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Osteoporosis

Drug Companies Exaggerate Benefits of Osteoporosis Drugs to Women

Monday, August 04, 2008 by: David Gutierrez, staff writer
Tags: osteoporosis, health news, Natural News


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(NaturalNews) Studies published by drug companies exaggerate the benefit of osteoporosis drugs to women who do not have the disease, according to a report published in the journal BMJ.

Drug companies attempt to erase the distinction between osteoporosis and pre-osteoporosis, also known as osteopenia, the report said. But because the risk of fractures is so low in patients with osteopenia, they do not actually need drugs and may needlessly be exposed to potentially dangerous side effects.

Approximately half of all women have symptoms of osteopenia, the report says. Osteoporosis drugs are now officially being marketed to this population in Europe.

"This move to treat pre-osteoporosis raises serious questions about the benefit-risk relationship for low-risk individuals, and about the costs of medicalizing and potentially medicating an enormous group of healthy people," the report says.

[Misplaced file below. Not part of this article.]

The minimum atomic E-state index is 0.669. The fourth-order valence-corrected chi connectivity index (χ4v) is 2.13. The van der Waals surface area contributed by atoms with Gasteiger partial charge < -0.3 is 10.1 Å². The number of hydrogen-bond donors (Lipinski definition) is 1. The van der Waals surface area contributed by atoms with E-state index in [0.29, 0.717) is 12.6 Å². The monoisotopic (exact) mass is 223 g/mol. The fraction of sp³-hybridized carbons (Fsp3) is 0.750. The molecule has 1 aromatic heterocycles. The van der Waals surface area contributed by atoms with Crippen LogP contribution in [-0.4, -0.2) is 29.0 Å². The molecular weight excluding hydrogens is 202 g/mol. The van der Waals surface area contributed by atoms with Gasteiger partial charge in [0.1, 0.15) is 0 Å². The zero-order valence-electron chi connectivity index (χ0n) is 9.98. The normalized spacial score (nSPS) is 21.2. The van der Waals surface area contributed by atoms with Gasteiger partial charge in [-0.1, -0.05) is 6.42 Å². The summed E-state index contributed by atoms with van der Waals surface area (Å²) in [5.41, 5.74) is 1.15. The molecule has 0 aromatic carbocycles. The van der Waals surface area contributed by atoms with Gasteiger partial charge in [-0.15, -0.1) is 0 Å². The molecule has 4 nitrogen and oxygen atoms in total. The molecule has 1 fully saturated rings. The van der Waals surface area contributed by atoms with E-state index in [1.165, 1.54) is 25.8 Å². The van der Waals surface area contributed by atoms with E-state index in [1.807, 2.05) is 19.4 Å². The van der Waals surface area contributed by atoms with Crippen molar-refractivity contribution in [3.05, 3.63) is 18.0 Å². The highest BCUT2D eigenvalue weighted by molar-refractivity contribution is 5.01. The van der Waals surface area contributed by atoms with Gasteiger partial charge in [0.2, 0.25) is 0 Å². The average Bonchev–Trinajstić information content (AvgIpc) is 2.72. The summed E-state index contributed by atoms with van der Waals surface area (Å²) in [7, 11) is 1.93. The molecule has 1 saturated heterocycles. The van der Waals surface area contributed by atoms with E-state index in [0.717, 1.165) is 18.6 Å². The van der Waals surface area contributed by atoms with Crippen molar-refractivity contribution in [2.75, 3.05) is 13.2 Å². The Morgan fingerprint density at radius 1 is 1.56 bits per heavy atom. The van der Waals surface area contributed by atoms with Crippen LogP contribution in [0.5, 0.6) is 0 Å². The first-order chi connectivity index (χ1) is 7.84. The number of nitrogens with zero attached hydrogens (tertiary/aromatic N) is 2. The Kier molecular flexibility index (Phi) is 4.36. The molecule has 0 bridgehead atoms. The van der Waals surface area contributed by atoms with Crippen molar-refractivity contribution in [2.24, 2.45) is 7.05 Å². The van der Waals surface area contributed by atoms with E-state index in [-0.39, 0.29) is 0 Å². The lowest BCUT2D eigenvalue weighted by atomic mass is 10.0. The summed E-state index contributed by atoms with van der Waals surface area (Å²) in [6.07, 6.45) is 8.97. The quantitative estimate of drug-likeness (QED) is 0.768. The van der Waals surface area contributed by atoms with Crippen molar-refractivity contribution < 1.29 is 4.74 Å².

The report points to four published studies that exaggerate the benefits of osteoporosis drugs while downplaying their risks. The most common method of exaggeration, according to co-author Pablo Alonso-Coello, a family practitioner in Barcelona, Spain, is to report the benefits of the drugs in relative rather than absolute terms.

Osteoporosis drugs provide the same relative benefit to osteopenia and osteoporosis patients - approximately a 50 percent lower risk of fractures, according to Alonso-Coello.

"But in women with pre-osteoporosis, the risk of fracture is very low, say 1 percent a year, so if you lower that by half, you go down to an 0.5 percent absolute reduction," he said.

The report cites a study that reported a 75 percent decrease of relative bone fracture risk in women with osteopenia patients, but failed to note that this was only a 0.9 percent absolute reduction. In this case, 270 women with osteopenia would have to be treated for three years to prevent a single fracture.

Many studies also fail to mention the risk of serious side effects that can arise from the drugs, such as blood clots or severe bone pain.

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